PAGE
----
The Bible also tells us definitively that Jesus Christ, the Living Word, was God in the flesh.  In John 17:6 we find Jesus in the presence of His disciples praying aloud to His Father, “…Glorify me at your side with the glory I had with you before the world was created.  I have revealed your name to the men you gave me out of the world.”  Begg wrote, “Jesus is declaring that by His words and His life and His character the fullness of the Godhead has lived in bodily form.”  Jesus said, Anyone who has seen me has seen the Father (John 14:9).  The point I’m making is we should treat Jesus’ name with the same respect we’re instructed to treat God’s.  But just try to sit through a movie or even a network show without hearing at least one character exclaiming “Jesus Christ!”  It’s nearly impossible.  The PC scriptwriters are careful to always refer to religious figures like Mohammad in an inoffensive, dignified way but evidently our Lord is fair game.  I wince every time I hear my Savior’s name denigrated so callously.

 

Face it; the Baby Boomer generation dropped the ball.  It’s no wonder so many Millennials and GenX-ers are apathetic toward God.  To them He’s a has-been; a relic from a distant age.  God, if He exists at all, is now whatever a person needs Him to be.  They’ve molded Him into the best image they have of themselves.  Thus He’s wonderfully generous, helpful, loving and never intolerant.  He doesn’t impose His moral standards on anybody.  He’s certainly not jealous and any ol’ religion (or none at all) will do just fine because everyone ends up in heaven, anyway.  I’m not exaggerating.  As far as I can tell, my two adult offspring actually hold this general view but they’d rather not discuss it with me because I’m so incurably “Bible-biased.”  Many of their peers have grown up believing God’s some sort of cosmic principle akin to “The Force” in Star Wars.  Begg wrote, “When man conceives of God in these ways, it’s not surprising he has no concern whatsoever about the misuse of God’s name.”  Ashamedly, it’s my generation that failed to heed Moses’ instructions to the Israelites.  “…The LORD is our God, the LORD is one!  You must love the LORD your God with your whole mind, your whole being, and all your strength.  These words I am commanding you today must be kept in mind, and you must teach them to your children and speak of them as you sit in your house, as you walk along the road, as you lie down, and as you get up (Deuteronomy 6:4-7).  My kids don’t know the Living God because I didn’t do any of that.  Now I must rely on and pray for the Holy Spirit to somehow get them to see the light.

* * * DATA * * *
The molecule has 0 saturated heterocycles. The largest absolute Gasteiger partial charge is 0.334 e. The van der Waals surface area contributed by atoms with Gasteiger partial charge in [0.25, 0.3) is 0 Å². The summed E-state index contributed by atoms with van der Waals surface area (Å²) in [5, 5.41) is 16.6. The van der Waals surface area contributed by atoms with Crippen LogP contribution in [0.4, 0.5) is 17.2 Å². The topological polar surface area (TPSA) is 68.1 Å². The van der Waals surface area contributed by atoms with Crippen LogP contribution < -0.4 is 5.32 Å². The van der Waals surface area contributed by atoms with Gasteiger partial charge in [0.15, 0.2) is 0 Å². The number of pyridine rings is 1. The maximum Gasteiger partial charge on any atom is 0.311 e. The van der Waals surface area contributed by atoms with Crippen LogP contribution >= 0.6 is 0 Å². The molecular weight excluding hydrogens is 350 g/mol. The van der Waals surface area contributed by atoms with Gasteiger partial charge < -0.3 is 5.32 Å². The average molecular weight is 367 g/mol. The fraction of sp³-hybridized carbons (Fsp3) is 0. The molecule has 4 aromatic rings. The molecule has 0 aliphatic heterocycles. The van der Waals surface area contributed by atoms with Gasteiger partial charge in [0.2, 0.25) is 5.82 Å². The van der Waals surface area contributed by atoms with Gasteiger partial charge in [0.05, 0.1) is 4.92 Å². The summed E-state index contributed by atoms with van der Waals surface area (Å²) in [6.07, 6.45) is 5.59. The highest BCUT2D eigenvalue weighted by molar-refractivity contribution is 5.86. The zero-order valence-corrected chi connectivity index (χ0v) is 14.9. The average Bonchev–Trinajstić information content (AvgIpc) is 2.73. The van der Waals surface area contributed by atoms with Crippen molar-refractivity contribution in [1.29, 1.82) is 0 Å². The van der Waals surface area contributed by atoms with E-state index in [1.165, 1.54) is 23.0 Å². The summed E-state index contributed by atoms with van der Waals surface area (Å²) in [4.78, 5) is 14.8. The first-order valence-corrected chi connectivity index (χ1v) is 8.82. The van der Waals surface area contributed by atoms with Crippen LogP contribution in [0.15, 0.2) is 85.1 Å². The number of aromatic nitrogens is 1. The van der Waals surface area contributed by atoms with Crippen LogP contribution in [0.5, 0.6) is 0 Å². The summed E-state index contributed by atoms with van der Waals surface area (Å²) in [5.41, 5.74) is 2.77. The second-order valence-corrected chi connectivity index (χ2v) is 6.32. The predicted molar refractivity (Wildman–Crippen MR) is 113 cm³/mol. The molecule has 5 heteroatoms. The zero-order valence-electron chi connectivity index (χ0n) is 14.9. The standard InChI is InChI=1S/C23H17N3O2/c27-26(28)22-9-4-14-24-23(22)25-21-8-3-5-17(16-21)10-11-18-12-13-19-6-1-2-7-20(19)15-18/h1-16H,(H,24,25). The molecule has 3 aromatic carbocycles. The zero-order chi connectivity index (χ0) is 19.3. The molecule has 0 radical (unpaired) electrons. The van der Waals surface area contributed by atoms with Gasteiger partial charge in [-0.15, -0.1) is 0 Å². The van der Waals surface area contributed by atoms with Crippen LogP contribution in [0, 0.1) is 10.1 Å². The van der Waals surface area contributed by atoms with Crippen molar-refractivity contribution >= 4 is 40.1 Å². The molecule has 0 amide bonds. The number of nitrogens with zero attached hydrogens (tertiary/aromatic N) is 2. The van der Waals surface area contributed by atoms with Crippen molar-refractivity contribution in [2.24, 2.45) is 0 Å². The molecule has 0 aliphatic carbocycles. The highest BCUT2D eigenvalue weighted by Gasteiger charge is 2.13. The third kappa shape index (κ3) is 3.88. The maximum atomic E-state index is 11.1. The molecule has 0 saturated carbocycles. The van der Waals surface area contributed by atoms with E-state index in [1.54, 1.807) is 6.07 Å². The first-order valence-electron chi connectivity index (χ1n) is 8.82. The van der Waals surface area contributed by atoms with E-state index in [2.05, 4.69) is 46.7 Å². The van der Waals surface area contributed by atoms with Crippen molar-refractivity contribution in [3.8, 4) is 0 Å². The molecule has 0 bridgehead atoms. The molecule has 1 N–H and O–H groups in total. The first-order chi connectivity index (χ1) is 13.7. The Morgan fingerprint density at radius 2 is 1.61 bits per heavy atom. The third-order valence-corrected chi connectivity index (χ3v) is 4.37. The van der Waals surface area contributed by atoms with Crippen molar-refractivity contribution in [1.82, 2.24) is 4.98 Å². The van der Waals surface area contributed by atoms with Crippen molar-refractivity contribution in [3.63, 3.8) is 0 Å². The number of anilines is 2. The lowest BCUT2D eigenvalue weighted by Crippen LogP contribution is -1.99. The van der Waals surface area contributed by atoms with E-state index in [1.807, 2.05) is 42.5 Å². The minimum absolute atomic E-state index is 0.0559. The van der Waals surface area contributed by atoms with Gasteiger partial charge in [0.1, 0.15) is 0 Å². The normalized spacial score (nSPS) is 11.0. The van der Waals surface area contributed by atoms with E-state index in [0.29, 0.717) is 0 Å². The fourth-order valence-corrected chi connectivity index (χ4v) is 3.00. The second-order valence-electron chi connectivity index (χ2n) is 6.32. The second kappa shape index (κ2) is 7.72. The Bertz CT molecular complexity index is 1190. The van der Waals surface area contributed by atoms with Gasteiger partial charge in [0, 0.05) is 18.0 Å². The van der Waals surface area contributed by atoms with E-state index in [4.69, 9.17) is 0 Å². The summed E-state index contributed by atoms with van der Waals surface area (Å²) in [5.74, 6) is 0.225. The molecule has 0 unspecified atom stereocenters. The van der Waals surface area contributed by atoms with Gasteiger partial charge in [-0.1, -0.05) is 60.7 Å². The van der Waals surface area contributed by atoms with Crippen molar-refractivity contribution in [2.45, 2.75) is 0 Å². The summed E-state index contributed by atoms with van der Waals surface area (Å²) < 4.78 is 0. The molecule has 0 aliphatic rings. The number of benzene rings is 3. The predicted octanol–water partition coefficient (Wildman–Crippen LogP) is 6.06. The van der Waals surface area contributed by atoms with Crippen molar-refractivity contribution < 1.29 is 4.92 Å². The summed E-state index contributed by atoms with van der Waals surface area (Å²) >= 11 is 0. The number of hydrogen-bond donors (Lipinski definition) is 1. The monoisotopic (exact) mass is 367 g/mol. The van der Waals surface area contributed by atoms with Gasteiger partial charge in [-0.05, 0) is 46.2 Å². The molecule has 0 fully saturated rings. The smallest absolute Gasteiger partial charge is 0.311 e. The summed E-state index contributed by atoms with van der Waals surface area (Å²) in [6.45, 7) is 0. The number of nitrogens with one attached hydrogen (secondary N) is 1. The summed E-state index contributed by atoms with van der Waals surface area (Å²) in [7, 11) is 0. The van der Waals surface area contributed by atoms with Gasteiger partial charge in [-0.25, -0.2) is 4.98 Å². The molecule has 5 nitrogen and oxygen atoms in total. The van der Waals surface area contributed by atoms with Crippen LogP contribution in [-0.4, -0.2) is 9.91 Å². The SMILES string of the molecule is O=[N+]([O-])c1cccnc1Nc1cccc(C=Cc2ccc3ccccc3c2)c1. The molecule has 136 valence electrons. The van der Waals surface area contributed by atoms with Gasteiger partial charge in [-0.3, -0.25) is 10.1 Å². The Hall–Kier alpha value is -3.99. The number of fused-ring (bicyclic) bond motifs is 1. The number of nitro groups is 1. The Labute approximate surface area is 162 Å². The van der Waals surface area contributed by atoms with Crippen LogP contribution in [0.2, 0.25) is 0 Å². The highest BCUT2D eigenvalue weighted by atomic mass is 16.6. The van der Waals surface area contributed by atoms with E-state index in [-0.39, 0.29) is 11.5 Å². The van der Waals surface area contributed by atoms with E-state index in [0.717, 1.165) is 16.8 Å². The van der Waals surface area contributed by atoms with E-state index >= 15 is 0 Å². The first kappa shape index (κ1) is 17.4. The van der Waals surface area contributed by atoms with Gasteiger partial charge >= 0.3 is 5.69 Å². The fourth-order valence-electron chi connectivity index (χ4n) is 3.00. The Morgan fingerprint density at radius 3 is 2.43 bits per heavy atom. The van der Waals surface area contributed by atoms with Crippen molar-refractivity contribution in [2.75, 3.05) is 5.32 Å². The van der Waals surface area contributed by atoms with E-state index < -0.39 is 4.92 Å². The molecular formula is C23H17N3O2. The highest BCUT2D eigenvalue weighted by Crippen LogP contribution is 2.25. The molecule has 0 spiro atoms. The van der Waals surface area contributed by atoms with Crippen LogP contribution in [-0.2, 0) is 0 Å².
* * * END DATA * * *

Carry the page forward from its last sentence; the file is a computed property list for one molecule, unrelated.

Obviously a course (and curse) correction is in order.  It’s up to the body of Christ to lay out the fundamentals before the sadly mistaken and uninformed masses explaining why our God is holy so His name will be honored instead of abused.  First, it must be stressed that God is plural.  He’s tri-personal consisting of the Father, the Son and the Holy Spirit.  He’s not three Gods; He’s one God in three persons.  Is that difficult for our intellect to fully savvy?  Yes.  But that’s where trust in God’s Word comes into play because we’re not omniscient beings.  Far from it.  For example, we don’t know exactly what gravity is but we trust it’ll keep our feet on the ground.  Second, God is powerful.  The Trinity concept tells us who God is while His power tells us how He exists eternally.  Everything had a beginning except for the great I AM.  All life and energy comes from Him.  He’s not restricted by anything.  He’s His own law.  He’s independent of time.  He needs nothing.  In contrast, everything needs Him.  Third, God is perfect.  That means He’s the source of all goodness and simultaneously the source of all justice.  Exodus 34:5-7 tells of Moses’ encounter with God: The LORD descended in the cloud and stood with him there and proclaimed the LORD by name.  The LORD passed by before him and proclaimed: ‘The LORD, the LORD, the compassionate and gracious God, slow to anger, and abounding in loyal love and faithfulness, keeping loyal love for thousands, forgiving iniquity and transgression and sin.  But he by no means leaves the guilty unpunished.  God is perfect in every way.  Fourth, God is praiseworthy.  This is the positive side of the third commandment.  If we treat His name with reverential love we’ll be more willing to trust him to accept our confessions, our prayers and our worship.  We must understand that only through praising God can we discover true fulfillment.  Faith is the key.  Some may balk at that, asking “What’s faith?”  Paul supplies the succinct answer in Hebrews 11:1-3, Now faith is being sure of what we hope for, being convinced of what we do not see.  For by it the people of old received God’s commendation.  By faith we understand that the worlds were set in order at God’s command, so that the visible has its origin in the invisible.”